The foregoing objectives are achieved in a method of bonding splice closures formed of a thermoplastic polymer by applying a strip of microwave-heatable, composite bonding material to the splice closure edge seals and/or end seals, and applying microwave energy to the material. The composite bonding material (CBM) is comprised of (i) a thermoplastic polymer matrix which is miscible with the polymeric material of the closure, preferably also miscible with the material of the cable jacket, and most preferably the same as the material of the closure and jacket, and (ii) microwave susceptor particles dispersed throughout the CBM matrix.
The CBM may be formed into thin strips according to the size and shape of the edge and end seals, and prepositioned on the closure at these seals. Similar CBM sleeves or strips may be used to repair ruptures in an intermediate portion of the cable or to repair existing closures which have developed cracks. The proper use of such a fusion bonding technique results in a hermetic seal of the splice closure.
The novel features and scope of the invention are set forth in the appended claims. The invention itself, however, will best be understood by reference to the accompanying drawings, wherein:
FIG. 1 is an enlarged elevational section view of a composite bonding material according to the present invention;
FIG. 2 is a perspective view of a SLiC brand aerial closure which may be sealed according to the method of the present invention;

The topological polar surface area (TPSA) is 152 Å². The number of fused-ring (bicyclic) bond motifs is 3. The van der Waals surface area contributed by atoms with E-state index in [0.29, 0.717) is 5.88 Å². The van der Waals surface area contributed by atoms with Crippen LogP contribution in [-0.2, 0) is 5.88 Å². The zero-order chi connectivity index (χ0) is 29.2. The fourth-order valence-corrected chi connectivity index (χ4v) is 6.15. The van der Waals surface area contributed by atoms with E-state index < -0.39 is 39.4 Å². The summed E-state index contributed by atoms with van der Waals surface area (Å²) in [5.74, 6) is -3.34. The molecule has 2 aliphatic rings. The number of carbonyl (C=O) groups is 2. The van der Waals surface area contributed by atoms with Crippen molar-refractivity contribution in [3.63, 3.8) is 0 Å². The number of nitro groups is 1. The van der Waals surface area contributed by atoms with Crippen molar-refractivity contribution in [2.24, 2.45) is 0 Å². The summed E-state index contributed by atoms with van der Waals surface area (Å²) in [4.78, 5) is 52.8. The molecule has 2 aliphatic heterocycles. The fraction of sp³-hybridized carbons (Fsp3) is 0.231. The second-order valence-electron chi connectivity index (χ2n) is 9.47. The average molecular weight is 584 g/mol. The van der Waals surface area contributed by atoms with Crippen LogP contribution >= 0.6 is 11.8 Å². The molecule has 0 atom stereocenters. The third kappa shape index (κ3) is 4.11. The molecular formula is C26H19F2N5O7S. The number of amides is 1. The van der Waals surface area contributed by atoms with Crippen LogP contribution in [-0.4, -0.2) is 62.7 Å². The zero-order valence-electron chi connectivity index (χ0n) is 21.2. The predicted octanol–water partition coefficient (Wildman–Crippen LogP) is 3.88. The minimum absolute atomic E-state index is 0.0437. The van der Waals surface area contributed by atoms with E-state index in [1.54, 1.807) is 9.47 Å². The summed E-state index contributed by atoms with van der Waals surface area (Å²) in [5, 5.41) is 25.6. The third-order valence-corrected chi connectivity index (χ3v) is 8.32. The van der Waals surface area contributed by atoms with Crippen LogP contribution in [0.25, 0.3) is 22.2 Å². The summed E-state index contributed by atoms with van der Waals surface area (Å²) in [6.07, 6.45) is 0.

FIG. 3 is a side elevational view of one end of the SLiC brand closure;
FIG. 4 is a perspective view depicting use of a clamshell-type microwave applicator to seal a splice closure according to the method of the present invention;
FIG. 5 is a cross-sectional view of a spirally sealed closure; and
FIG. 6 is a perspective view illustrating an alternative splice closure design and microwave applicator.
With reference now to the figures, and in particular with reference to FIG. 1, there is depicted, in a section view, a strip 10 of the composite bonding material (CBM) of the present invention. The CBM is generally comprised of a plurality of susceptor particles 11 which are formed from a substrate 12 having one or more coatings 13 thereon, the particles 11 being dispersed in a matrix 14. Additional details regarding various susceptor particles and matrix materials may be found in the parent application, Ser. No. 07/588,591, the disclosure of which is incorporated by reference. Disclosed matrix materials include silicone, silicone rubbers, and hot melt powders. Disclosed susceptor substrates include glass, mica, ceramic, polymers and adhesives, able to receive and support a coating of a thin, continuous, conductive or semi-conductive film. Disclosed substrate coatings include conductive and semiconductive materials having an electrical resistivity in the range of 10-6 ohm-cm to 107 ohm-cm, and preferably resulting in a susceptor particulate having a bulk power resistivity in the range of 10-2 ohm-cm to 108 ohm-cm; preferred coating materials include tungsten, zirconium, copper, iron, titanium, chromium, silver, molybdenum and aluminum, as well as metal oxides, nitrides, carbides, silicides, borides and phosphides. Coating thickness is most preferably in the range of 1-100 Angstroms. The susceptor substrates may be coated using the same technique (viz., vapor deposition, as in sputtering or vapor coating) as described in U.S. Pat. No. 4,618,525, which is also incorporated by reference.
The present invention is directed to use of the CBM for the purpose of bonding thermoplastic closures, primarily those used to protect splices of telecommunications cables. The terms "join" and "bond" as used herein contemplate not only the sealing of a new splice closures, but also the repair (patch) of an old closure or a rupture in an intermediate portion of a cable.